If you find yourself at this LRT station, take a few minutes to admire the gorgeous stained glass panels.
By Cory Schachtel | November 30, 2018
Ever since Rogers Place supplanted Rexall Place as Edmonton’s big event venue, the Great One’s old stomping grounds have become comparatively vacant. The area along the northeast LRT line is under development and growing, but, for now, there isn’t much to look at. That is, unless you get off one stop short of Clareview, where you’ll see the city’s most aesthetically pleasing train station: Belvedere.
Opened in 1978 in conjunction with the Commonwealth Games, the original station was part of an artery to the city’s core. In 1998, the station was rebuilt and, in 2002, the city commissioned Father Douglas, whose work spans a variety of two dimensional mediums, to create something that would enliven the structure and encapsulate the neighbourhood’s past. “When the call for artwork was made for the new Belvedere LRT station, it was requested that the work reflect the history of the Fort Road area,” he says. “I decided to compose an artwork that represented the various labourers and wage earners that helped to build this area, that has now become part of Edmonton, and continue to be the foundation of all communities.”
The result is a series of stained glass panels depicting people hammering, painting and framing; a seamstress, cooking and cleaning staff; workers on scaffolding and a pair carrying steel beams who could have constructed the station itself. Like a lone garden flower waiting for its surrounding seedlings to sprout, the enclosed, cathedral-like terminal now stands as a testament both to Fort Road’s blue-collar past and the immediate area’s current condition. It’s a workman’s church, in an area filled daily with parishioners, brightened most beautifully by clerestory windows shining in light from all sides.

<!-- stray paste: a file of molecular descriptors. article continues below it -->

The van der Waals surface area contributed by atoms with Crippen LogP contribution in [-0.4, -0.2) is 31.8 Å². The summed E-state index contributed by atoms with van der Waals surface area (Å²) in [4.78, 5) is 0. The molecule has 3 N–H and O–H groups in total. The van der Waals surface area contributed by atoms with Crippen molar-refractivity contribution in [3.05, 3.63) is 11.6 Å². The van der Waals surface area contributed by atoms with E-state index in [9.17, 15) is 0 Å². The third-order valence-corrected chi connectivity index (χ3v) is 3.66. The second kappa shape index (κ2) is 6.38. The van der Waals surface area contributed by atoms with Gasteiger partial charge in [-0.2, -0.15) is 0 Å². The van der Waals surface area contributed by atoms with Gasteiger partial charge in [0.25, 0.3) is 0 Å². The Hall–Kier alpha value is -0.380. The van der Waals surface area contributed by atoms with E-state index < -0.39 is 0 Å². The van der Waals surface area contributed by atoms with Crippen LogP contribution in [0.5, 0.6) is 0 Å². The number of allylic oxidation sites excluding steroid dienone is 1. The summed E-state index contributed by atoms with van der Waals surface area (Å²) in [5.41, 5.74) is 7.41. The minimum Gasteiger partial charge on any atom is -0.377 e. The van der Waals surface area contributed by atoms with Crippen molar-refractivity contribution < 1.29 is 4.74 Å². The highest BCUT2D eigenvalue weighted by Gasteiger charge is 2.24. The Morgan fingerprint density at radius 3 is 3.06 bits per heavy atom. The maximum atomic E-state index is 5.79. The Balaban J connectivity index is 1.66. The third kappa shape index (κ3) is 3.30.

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Titled “Travail in Tandem” – travail being a French word meaning work, especially of a painful or laborious nature – the two-sided display is a vibrant vestibule that connects the past with the present, ensconces commuters in colour and reminds workers building up the Fort Road area that they’ll never be alone so long as there’s a job to be done.
This article appears in the December 2018 issue of Avenue Edmonton